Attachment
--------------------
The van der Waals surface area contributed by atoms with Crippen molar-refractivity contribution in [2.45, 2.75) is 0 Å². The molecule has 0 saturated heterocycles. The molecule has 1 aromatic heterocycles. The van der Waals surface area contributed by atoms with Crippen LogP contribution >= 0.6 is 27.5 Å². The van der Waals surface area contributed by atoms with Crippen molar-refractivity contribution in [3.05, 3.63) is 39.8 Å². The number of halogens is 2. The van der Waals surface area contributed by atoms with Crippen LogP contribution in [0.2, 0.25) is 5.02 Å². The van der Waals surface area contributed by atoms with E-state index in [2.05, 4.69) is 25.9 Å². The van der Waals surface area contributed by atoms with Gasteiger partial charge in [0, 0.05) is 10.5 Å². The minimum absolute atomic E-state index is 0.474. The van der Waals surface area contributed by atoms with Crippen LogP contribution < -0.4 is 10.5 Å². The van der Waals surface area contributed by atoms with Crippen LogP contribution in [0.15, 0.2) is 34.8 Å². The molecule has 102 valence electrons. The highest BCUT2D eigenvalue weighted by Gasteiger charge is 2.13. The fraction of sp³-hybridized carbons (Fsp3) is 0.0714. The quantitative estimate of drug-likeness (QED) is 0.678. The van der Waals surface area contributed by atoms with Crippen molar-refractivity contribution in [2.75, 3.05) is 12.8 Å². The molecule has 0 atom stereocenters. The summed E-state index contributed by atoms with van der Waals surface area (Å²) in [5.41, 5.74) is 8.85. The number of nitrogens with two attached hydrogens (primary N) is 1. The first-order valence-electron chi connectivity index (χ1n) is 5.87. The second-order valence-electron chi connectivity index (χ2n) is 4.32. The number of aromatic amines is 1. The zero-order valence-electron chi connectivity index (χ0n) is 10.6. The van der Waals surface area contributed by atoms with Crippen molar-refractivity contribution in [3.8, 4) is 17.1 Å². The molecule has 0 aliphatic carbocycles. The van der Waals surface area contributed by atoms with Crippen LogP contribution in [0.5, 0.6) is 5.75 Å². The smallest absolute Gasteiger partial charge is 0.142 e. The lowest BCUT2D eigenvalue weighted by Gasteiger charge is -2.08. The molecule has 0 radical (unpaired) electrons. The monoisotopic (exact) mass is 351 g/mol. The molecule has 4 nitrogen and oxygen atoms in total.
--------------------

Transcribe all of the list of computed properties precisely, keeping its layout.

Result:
The van der Waals surface area contributed by atoms with Crippen molar-refractivity contribution in [2.45, 2.75) is 0 Å². The molecule has 0 saturated heterocycles. The molecule has 1 aromatic heterocycles. The van der Waals surface area contributed by atoms with Crippen LogP contribution >= 0.6 is 27.5 Å². The van der Waals surface area contributed by atoms with Crippen molar-refractivity contribution in [3.05, 3.63) is 39.8 Å². The number of halogens is 2. The van der Waals surface area contributed by atoms with Crippen LogP contribution in [0.2, 0.25) is 5.02 Å². The van der Waals surface area contributed by atoms with E-state index in [2.05, 4.69) is 25.9 Å². The van der Waals surface area contributed by atoms with Gasteiger partial charge in [0, 0.05) is 10.5 Å². The minimum absolute atomic E-state index is 0.474. The van der Waals surface area contributed by atoms with Crippen LogP contribution < -0.4 is 10.5 Å². The van der Waals surface area contributed by atoms with Crippen LogP contribution in [0.15, 0.2) is 34.8 Å². The molecule has 102 valence electrons. The highest BCUT2D eigenvalue weighted by Gasteiger charge is 2.13. The fraction of sp³-hybridized carbons (Fsp3) is 0.0714. The quantitative estimate of drug-likeness (QED) is 0.678. The van der Waals surface area contributed by atoms with Crippen molar-refractivity contribution in [2.75, 3.05) is 12.8 Å². The molecule has 0 atom stereocenters. The summed E-state index contributed by atoms with van der Waals surface area (Å²) in [5.41, 5.74) is 8.85. The number of nitrogens with two attached hydrogens (primary N) is 1. The first-order valence-electron chi connectivity index (χ1n) is 5.87. The second-order valence-electron chi connectivity index (χ2n) is 4.32. The number of aromatic amines is 1. The zero-order valence-electron chi connectivity index (χ0n) is 10.6. The van der Waals surface area contributed by atoms with Crippen molar-refractivity contribution in [3.8, 4) is 17.1 Å². The molecule has 0 aliphatic carbocycles. The van der Waals surface area contributed by atoms with Crippen LogP contribution in [0.5, 0.6) is 5.75 Å². The smallest absolute Gasteiger partial charge is 0.142 e. The lowest BCUT2D eigenvalue weighted by Gasteiger charge is -2.08. The molecule has 0 radical (unpaired) electrons. The monoisotopic (exact) mass is 351 g/mol. The molecule has 4 nitrogen and oxygen atoms in total.